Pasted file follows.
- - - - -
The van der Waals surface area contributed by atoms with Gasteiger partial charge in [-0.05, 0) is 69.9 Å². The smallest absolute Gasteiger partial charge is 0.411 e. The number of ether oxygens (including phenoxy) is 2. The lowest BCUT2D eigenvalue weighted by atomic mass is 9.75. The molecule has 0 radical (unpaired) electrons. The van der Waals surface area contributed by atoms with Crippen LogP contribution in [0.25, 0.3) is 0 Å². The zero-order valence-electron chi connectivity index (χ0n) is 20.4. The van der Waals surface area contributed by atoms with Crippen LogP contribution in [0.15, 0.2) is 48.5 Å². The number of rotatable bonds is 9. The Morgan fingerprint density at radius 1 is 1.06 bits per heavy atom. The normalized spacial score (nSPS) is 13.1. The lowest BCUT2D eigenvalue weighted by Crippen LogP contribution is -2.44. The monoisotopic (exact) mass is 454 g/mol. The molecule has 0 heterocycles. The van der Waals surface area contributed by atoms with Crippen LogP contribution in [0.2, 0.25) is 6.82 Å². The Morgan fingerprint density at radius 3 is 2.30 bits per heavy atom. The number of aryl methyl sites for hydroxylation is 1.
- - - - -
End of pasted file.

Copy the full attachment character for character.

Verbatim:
The van der Waals surface area contributed by atoms with Gasteiger partial charge in [-0.05, 0) is 69.9 Å². The smallest absolute Gasteiger partial charge is 0.411 e. The number of ether oxygens (including phenoxy) is 2. The lowest BCUT2D eigenvalue weighted by atomic mass is 9.75. The molecule has 0 radical (unpaired) electrons. The van der Waals surface area contributed by atoms with Crippen LogP contribution in [0.25, 0.3) is 0 Å². The zero-order valence-electron chi connectivity index (χ0n) is 20.4. The van der Waals surface area contributed by atoms with Crippen LogP contribution in [0.15, 0.2) is 48.5 Å². The number of rotatable bonds is 9. The Morgan fingerprint density at radius 1 is 1.06 bits per heavy atom. The normalized spacial score (nSPS) is 13.1. The lowest BCUT2D eigenvalue weighted by Crippen LogP contribution is -2.44. The monoisotopic (exact) mass is 454 g/mol. The molecule has 0 heterocycles. The van der Waals surface area contributed by atoms with Crippen LogP contribution in [0.2, 0.25) is 6.82 Å². The Morgan fingerprint density at radius 3 is 2.30 bits per heavy atom. The number of aryl methyl sites for hydroxylation is 1.